LinkedIn tip: How to find a mentor and why it's important for women

New research from LinkedIn finds that women aren't reaching their full potential by seeking out or becoming a mentor. Here's a look at why, plus tips for how you can find and initiate a fruitful relationship.


According to professional social network LinkedIn, mentors play a key role in helping women "shatter the glass ceiling." In a new study, however, LinkedIn found that nearly 20% of respondents never had a mentor.

"Tooting your own horn is just one of the many ways you can increase the likelihood that you'll shatter the glass ceiling and snag keys to that corner office," says LinkedIn's Connection Director, Nicole Williams. "If you're uncomfortable speaking up about your accomplishments, then often times, your best bet is to seek out a sponsor or a mentor in your office who can vouch for you."

In the study, which surveyed 1,000 US women, LinkedIn asked those who didn't have a mentor why they never had one. Fifty-two percent of the women responded that they had "never encountered someone appropriate." LinkedIn also asked the women who had never been a mentor why they weren't mentoring another professional, and 67% responded that no one had ever asked.

"Waiting in the wings for a mentor to discover you or hoping that your company will implement a mentoring programme aren't your only options," Williams says. You can search for professionals by title and find mentors in your zip code by using LinkedIn's Advanced Search option, she says.

While some women have not been proactive in seeking a mentor or mentee, LinkedIn did find that there are more women taking the time to mentor others. Of Gen Y women, 51% said they are being or have been mentored by women, compared to 43% of Gen X women. Boomer females ranked lowest, with 34% saying they are or have been mentored by women.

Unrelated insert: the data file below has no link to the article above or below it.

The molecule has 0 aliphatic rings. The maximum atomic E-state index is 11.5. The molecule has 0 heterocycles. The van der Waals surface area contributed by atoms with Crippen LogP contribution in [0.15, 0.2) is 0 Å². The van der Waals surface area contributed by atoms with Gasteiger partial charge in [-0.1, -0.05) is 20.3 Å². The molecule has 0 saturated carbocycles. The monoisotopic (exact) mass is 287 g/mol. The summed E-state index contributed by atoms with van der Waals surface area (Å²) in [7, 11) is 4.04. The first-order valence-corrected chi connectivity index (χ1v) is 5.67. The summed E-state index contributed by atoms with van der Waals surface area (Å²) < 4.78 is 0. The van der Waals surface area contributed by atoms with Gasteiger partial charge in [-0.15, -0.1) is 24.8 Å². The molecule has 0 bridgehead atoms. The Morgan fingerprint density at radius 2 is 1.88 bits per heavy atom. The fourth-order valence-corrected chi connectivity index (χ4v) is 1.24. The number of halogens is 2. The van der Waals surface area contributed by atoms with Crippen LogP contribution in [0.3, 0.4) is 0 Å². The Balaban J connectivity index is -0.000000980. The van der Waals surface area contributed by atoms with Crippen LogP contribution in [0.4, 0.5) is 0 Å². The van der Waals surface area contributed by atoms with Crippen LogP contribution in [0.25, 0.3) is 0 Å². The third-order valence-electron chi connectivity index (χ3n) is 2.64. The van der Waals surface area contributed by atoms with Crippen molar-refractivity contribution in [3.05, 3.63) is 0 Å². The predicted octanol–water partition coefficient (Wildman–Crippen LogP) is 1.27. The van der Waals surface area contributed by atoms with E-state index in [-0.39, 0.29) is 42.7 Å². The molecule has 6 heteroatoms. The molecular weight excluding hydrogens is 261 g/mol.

Additionally, LinkedIn investigated what women depend on their professional network for. The top responses included professional guidance, recommendations, career advancement, collaboration and keeping current with industry news and trends. Job hunting came in last place on the list at number six.

For people seeking a mentor, Williams offers these four tips to set you on the right path.

1. What are you looking for?

Be sure you know what you're looking for in a mentor, whether it's having the insight of an expert to help answer questions or finding someone you want to emulate. Williams says to start with a goal in mind because the better you're able to define what you're looking for, the more apt you are to find it.

2. Think outside the box

Mentorships don't have to be formal, Williams says. In thinking that way, people tend to miss out on potential mentors such as neighbours, relatives or colleagues that may be right under their noses.

3. Just ask

Williams says that unless someone is actively seeking a mentee, you have to be proactive and set the grounds for the relationship. "Don't make it sound like a death sentence," she says. "Mentorship is responsible work but if there isn't a promise of fun, initiative or excitement on your part, don't expect your would-be mentor to embrace the opportunity to help you."

4. Reciprocate the relationship

You can't forget that mentorship is a two-way street, Williams says. Don't expect them to do the heavy lifting for you - be sure to make it easy on them, for example offering to meet closer to their office-and make sure you show that you're grateful for their time and guidance.

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